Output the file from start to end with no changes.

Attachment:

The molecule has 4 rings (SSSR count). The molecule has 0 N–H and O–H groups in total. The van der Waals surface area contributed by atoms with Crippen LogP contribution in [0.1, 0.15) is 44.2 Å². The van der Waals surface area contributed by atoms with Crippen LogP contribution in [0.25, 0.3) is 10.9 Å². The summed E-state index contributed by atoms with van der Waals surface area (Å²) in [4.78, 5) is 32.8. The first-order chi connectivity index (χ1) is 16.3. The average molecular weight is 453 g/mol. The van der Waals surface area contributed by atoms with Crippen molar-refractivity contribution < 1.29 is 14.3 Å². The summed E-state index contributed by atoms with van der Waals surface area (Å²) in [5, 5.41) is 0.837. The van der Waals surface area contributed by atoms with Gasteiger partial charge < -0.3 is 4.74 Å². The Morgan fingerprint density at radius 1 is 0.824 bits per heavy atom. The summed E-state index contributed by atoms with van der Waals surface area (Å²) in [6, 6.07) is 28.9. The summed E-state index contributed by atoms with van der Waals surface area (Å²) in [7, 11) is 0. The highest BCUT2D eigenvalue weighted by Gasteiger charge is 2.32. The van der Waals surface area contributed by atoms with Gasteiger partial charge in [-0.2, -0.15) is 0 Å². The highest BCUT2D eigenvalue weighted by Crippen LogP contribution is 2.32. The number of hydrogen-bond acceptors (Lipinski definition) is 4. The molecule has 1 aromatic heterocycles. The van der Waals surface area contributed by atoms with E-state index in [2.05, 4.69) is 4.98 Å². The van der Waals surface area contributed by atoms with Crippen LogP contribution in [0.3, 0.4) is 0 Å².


The molecule has 4 rings (SSSR count). The molecule has 0 N–H and O–H groups in total. The van der Waals surface area contributed by atoms with Crippen LogP contribution in [0.1, 0.15) is 44.2 Å². The van der Waals surface area contributed by atoms with Crippen LogP contribution in [0.25, 0.3) is 10.9 Å². The summed E-state index contributed by atoms with van der Waals surface area (Å²) in [4.78, 5) is 32.8. The first-order chi connectivity index (χ1) is 16.3. The average molecular weight is 453 g/mol. The van der Waals surface area contributed by atoms with Crippen molar-refractivity contribution < 1.29 is 14.3 Å². The summed E-state index contributed by atoms with van der Waals surface area (Å²) in [5, 5.41) is 0.837. The van der Waals surface area contributed by atoms with Gasteiger partial charge < -0.3 is 4.74 Å². The Morgan fingerprint density at radius 1 is 0.824 bits per heavy atom. The summed E-state index contributed by atoms with van der Waals surface area (Å²) in [6, 6.07) is 28.9. The summed E-state index contributed by atoms with van der Waals surface area (Å²) in [7, 11) is 0. The highest BCUT2D eigenvalue weighted by Gasteiger charge is 2.32. The van der Waals surface area contributed by atoms with Gasteiger partial charge in [-0.2, -0.15) is 0 Å². The highest BCUT2D eigenvalue weighted by Crippen LogP contribution is 2.32. The number of hydrogen-bond acceptors (Lipinski definition) is 4. The molecule has 1 aromatic heterocycles. The van der Waals surface area contributed by atoms with E-state index in [2.05, 4.69) is 4.98 Å². The van der Waals surface area contributed by atoms with Crippen LogP contribution in [0.3, 0.4) is 0 Å².